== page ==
It’s been almost a decade since the CFA Institute unleashed the 2010 Global Investment Performance Standards (GIPS) to homogenize the way asset management firms calculate and report performance to investors. As we head into 2019, the powers that be are attempting to tie up some loose ends.
The weakness of GIPS 2010? In three words — ‘lack of scope’. The guidelines as originally written were not broad enough to cover alternative assets in the capital markets like private equity, real estate, private wealth and so on. All of this resulted in a lack of buy-in from firms who wanted to comply with the standard but whose portfolio management activities didn’t fit neatly into the categories described in the framework.
GIPS compliance has always been more of a gentlemen’s agreement than a regulatory requirement — and its success depends on voluntarily adoption. And so, the GIPS Executive Committee learned the hard way that one size doesn’t fit all.
After several years of issuing Guidance Statements and Q&A to paper over the cracks of GIPS 2010, the Executive Committee took the decision to consolidate the efforts into a shiny new GIPS 2020 project. On August 31, the Executive Committee submitted a proposal for GIPS 2020 Standards and opened a four month consultation period that went through the end of 2018. Top of the agenda: make the standard more inclusive.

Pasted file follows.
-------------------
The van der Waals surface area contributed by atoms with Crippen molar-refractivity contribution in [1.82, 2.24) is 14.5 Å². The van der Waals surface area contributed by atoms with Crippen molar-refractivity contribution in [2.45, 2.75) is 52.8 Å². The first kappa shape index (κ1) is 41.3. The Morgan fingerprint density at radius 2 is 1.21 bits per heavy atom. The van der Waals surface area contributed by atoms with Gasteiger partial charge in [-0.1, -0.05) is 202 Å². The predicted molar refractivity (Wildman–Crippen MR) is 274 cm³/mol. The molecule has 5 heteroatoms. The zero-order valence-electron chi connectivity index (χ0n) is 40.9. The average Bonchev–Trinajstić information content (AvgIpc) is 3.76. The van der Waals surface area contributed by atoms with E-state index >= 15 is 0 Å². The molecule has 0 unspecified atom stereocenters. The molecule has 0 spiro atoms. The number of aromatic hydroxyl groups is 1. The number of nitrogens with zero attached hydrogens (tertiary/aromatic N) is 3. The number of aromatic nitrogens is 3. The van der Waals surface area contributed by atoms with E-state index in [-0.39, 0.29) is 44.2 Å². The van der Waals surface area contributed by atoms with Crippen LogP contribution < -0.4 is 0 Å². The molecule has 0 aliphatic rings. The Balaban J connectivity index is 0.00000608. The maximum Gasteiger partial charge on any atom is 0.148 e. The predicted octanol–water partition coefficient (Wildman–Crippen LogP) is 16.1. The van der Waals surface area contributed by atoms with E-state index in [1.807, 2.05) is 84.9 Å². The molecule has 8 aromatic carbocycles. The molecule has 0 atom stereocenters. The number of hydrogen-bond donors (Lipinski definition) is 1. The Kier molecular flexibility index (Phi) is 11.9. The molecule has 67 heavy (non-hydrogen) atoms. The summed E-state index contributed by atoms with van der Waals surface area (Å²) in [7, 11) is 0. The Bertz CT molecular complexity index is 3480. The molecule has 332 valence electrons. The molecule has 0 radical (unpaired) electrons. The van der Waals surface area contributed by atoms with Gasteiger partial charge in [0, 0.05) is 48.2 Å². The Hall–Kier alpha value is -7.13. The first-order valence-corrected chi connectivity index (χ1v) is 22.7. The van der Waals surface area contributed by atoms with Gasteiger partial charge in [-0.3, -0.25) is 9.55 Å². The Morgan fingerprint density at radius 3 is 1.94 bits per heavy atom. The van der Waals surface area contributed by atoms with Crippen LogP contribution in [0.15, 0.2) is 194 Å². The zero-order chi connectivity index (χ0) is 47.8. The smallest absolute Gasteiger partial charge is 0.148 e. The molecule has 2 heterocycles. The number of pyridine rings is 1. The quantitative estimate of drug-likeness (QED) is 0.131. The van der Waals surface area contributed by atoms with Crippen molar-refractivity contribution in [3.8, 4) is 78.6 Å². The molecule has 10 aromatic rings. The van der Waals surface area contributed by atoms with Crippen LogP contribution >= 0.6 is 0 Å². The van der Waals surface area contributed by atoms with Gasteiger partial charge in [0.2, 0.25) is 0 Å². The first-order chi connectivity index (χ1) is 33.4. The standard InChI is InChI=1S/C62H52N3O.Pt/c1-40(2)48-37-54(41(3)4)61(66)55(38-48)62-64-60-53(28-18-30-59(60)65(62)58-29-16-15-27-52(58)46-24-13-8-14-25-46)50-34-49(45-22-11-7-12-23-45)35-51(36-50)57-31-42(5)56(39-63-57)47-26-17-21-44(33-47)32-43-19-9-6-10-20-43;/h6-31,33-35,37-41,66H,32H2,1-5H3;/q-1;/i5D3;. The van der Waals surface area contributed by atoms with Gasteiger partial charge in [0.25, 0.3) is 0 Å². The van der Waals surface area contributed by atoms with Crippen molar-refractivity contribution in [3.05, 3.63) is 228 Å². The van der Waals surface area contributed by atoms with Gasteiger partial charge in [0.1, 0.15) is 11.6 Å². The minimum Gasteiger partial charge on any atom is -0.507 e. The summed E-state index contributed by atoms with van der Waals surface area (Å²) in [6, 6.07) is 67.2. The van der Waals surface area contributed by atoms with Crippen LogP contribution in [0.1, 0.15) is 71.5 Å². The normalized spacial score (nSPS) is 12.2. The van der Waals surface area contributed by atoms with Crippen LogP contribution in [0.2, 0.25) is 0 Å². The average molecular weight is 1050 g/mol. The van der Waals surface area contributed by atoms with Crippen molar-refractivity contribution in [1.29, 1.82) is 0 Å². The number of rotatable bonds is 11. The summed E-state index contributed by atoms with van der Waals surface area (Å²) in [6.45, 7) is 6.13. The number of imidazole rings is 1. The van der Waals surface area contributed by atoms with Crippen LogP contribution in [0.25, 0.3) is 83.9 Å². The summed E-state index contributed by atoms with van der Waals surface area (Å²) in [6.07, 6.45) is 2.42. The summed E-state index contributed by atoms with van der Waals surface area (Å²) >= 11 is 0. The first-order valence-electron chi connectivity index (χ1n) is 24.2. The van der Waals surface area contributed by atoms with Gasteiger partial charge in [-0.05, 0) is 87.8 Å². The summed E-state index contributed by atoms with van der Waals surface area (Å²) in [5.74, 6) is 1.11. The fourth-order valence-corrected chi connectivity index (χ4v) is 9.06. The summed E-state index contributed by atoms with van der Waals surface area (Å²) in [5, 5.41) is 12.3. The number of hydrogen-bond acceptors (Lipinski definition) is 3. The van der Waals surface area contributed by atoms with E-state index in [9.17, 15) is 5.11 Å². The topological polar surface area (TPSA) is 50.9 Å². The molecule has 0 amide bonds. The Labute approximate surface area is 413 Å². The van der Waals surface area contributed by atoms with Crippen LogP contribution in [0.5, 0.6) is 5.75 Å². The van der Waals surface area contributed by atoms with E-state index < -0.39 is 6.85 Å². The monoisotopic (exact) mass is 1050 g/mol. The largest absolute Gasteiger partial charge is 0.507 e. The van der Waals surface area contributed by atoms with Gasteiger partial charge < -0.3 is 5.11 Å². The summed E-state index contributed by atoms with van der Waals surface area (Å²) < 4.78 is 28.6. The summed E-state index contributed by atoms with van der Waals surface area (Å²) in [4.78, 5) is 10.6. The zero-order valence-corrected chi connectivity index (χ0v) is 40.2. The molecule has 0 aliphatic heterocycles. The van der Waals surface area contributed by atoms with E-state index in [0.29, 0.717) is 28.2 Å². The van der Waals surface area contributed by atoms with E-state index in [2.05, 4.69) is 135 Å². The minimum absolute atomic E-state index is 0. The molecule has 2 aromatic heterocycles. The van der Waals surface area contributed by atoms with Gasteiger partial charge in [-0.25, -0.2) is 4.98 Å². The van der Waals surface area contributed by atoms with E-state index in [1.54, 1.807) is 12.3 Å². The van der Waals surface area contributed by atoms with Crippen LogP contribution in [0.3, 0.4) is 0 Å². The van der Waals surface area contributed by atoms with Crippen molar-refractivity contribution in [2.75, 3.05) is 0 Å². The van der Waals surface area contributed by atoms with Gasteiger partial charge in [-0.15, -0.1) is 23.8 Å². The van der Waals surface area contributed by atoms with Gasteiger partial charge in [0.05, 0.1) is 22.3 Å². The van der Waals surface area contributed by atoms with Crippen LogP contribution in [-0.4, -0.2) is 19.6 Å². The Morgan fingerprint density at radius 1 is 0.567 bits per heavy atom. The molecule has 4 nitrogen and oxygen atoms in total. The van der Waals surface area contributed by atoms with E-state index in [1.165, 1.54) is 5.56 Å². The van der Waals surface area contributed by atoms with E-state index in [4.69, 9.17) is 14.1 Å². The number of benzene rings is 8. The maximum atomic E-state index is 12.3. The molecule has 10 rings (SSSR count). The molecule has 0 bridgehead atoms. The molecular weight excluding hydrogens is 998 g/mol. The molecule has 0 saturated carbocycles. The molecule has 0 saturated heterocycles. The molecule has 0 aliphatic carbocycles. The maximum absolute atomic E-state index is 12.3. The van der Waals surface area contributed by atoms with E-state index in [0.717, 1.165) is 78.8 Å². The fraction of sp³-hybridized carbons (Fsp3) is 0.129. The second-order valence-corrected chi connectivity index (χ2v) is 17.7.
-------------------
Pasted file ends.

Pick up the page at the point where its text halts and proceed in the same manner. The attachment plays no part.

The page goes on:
In addition to stripping back asset class specific guidance, the proposal includes a new structure that separates the guidelines for asset owners, pooled funds and composites. This simple move, which is more house-keeping than reform, is expected to curb the confusion created from having rules distributed across multiple guidelines papers and Q&A.
GIPS 2020 requires firms to maintain separate lists of (1) composite strategies, (2) limited disruption pooled funds and (3) broad distribution pooled funds to avoid confusion for investors. Firms will not be required to create a composite that includes only one or more pooled funds if the strategy of the funds is not being sold as a composite strategy that’s offered to segregated accounts. And in departure from the committee’s previous advertising guidance, there is no longer a requirement to present performance to prospective investors in broad distribution funds.
The Executive board has been downplaying the heavy lifting that firms will have to do to comply with the rule. Anju Grover, CIPM, a senior GIPS analyst in the Investment Performance Standards Policy Group of CFA Institute has argued that the benefits of being GIPS compliant far outweigh the upfront costs.
In one survey of asset owners, asset managers, and third-party service providers conducted by the United States Investment Performance Committee (USIPC), a GIPS Sponsor:
93% of respondents believe a ‘substantial’ investment in technology solutions will be needed to become GIPS compliant. And 69% of asset managers say prospective clients have inquired about the firm’s GIPS status.
The GIPS Executive board is calling on asset management firms of all shapes and sizes to provide feedback on more than 40 discussion points. Answering all the committee’s queries is optional but may be necessary to help create a global standard that works for all.